When the medium massages perceptions: Personal (vs. public) displays of information reduce crowding perceptions and outsider mistreatment of frontline staff
A long wait in a crowded environment can feel like a special kind of purgatory for those waiting their turn, yet front-line workers often bear the brunt of the public’s frustrations. Nurses, restaurant staff, call centre agents and other staff who deal directly with the public in high-stress environments are often mistreated. Known as “outsider mistreatment,” this can range from incivility to full-on abuse, increasing the risk of depression, anxiety, substance use disorders, and other challenges.
New research by Desautels Professor Jean-Nicolas Reyt shows that shaping perceptions of crowded environments could help alleviate the problem. While some organizations provide people with information as they wait, which can improve satisfaction rates, it’s how people receive information that is more important.
Currently, most organizations’ efforts focus on repressing aggression after it has escalated beyond the point where frontline workers can be protected from experiencing abuse. Reyt and his co-researchers suggest working on the environment itself can prevent frustration from escalating.
Drawing upon Marshall McLuhan’s media theories, Reyt explores how different types of media affect perceptions of crowding. He found that when information is provided through a personal medium like a leaflet or smartphone, people perceive a space to be less crowded; they focus more on their personal space and less on those around them. On the other hand, public media like posters can draw attention toward others and increase the perception of overcrowding.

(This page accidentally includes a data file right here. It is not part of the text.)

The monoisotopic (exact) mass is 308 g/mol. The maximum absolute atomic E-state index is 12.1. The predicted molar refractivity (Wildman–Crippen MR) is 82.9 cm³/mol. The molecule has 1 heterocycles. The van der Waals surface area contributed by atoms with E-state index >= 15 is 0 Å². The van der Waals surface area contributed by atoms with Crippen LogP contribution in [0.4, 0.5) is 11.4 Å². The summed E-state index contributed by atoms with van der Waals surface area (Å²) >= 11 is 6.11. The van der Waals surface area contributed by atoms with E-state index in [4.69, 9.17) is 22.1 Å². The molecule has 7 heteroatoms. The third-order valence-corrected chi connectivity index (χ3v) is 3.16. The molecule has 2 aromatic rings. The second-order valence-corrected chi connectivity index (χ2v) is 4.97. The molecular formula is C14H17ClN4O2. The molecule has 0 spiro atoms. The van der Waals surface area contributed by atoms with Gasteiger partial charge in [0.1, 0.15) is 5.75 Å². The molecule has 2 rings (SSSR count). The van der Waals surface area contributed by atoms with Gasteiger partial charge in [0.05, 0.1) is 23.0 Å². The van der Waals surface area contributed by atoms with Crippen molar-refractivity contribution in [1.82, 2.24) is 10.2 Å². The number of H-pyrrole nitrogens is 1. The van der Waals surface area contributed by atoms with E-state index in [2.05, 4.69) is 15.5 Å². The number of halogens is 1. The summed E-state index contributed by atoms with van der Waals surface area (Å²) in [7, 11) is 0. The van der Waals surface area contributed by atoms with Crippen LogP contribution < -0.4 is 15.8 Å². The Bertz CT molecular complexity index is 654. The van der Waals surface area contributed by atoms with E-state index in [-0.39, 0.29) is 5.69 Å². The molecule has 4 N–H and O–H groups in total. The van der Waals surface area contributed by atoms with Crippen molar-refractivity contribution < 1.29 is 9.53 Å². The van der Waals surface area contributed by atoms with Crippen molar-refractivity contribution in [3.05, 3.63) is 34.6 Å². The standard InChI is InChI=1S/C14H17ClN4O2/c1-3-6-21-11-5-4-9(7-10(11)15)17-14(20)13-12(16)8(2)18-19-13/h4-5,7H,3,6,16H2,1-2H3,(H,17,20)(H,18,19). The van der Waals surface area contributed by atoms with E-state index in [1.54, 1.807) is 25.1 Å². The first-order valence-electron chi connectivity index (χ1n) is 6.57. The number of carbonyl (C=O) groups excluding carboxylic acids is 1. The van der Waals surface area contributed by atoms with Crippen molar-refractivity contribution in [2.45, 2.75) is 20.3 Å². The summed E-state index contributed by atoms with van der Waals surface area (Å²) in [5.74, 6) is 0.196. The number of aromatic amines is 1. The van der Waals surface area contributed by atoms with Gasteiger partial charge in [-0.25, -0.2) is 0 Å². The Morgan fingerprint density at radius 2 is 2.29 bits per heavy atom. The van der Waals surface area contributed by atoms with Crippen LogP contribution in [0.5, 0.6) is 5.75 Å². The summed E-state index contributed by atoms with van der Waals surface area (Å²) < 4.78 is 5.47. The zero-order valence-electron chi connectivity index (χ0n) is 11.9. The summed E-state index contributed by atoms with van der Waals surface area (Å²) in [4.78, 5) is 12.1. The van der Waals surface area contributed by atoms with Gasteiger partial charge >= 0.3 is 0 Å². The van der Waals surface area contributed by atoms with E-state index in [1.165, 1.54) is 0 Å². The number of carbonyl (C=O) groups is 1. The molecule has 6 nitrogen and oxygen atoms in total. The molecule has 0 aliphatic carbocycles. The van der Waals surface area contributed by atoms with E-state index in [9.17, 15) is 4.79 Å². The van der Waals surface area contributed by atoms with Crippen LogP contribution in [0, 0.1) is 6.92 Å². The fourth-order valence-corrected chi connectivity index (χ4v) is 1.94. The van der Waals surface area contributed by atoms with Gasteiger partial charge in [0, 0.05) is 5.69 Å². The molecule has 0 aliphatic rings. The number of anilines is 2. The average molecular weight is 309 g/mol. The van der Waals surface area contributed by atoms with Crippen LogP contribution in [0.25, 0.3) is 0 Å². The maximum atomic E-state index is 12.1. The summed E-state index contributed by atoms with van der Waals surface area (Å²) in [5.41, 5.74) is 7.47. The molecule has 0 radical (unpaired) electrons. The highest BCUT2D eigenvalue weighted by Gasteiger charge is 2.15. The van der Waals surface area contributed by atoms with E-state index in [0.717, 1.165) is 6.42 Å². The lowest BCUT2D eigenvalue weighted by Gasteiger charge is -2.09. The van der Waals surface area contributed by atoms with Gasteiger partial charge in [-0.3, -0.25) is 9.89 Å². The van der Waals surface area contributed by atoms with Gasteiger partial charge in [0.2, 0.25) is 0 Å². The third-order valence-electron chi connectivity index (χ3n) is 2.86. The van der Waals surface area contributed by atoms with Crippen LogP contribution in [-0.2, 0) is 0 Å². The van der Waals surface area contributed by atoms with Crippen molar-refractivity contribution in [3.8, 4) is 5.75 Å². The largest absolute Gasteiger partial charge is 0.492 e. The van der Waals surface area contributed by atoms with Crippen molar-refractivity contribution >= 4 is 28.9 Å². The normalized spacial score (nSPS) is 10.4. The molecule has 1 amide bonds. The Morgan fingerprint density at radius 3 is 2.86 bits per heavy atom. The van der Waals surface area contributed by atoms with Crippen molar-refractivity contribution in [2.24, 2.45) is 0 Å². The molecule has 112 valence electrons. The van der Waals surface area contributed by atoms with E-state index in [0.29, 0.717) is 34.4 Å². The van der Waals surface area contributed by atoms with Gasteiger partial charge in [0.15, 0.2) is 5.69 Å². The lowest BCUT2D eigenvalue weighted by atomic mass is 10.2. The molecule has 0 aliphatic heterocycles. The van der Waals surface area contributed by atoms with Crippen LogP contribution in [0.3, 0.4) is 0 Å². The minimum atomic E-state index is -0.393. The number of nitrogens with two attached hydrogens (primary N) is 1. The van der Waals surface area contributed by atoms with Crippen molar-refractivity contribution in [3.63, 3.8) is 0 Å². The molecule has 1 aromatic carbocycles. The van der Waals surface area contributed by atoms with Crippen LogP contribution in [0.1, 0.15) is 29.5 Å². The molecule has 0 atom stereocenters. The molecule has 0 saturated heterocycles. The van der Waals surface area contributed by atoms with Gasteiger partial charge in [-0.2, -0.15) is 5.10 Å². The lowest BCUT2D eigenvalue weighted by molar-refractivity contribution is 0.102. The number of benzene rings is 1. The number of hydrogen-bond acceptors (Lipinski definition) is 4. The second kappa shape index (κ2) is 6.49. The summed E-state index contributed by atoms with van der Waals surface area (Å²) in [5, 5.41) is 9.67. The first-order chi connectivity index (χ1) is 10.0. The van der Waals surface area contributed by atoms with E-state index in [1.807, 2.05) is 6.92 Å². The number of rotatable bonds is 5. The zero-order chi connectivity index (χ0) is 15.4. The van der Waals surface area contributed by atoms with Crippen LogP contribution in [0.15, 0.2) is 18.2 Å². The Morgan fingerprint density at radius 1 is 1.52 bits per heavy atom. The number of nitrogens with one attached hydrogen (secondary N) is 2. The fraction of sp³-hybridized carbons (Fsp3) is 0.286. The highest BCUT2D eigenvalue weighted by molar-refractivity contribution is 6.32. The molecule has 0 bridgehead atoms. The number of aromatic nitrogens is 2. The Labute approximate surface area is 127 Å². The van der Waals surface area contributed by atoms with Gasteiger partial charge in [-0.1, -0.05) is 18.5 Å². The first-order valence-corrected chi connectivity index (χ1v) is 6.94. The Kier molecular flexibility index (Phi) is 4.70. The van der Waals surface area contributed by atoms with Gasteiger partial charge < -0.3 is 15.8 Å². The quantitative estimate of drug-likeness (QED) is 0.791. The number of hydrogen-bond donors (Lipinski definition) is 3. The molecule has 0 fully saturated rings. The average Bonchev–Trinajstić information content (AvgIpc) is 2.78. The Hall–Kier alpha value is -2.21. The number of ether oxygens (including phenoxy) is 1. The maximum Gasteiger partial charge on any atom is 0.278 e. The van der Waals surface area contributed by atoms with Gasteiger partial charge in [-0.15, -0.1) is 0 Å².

Authors: Jean-Nicolas Reyt, D. Efrat-Treister, D. Altman, C. Shapira, A. Eisenman, and A. Rafaeli
Publication: Journal of Occupational Health Psychology, Volume 27, Issue 1, February 2022, Pages 164–178.
Crowded waiting areas are volatile environments, where seemingly ordinary people often get frustrated and mistreat frontline staff. Given that crowding is an exogenous factor in many industries (e.g., retail, healthcare), we suggest an intervention that can “massage” outsiders’ perceptions of crowding and reduce the mistreatment of frontline staff. We theorize that providing information for outsiders to read while they wait on a personal medium (e.g., a leaflet, a smartphone) reduces their crowding perceptions and mistreatment of frontline staff, compared to providing the same information on a public medium (e.g., poster, wall sign). We report two studies that confirm our theory: A field experiment in Emergency Departments (n = 939) and an online experiment simulating a coffee shop (n = 246). Theoretical and managerial implications are discussed. (PsycInfo Database Record (c) 2022 APA, all rights reserved).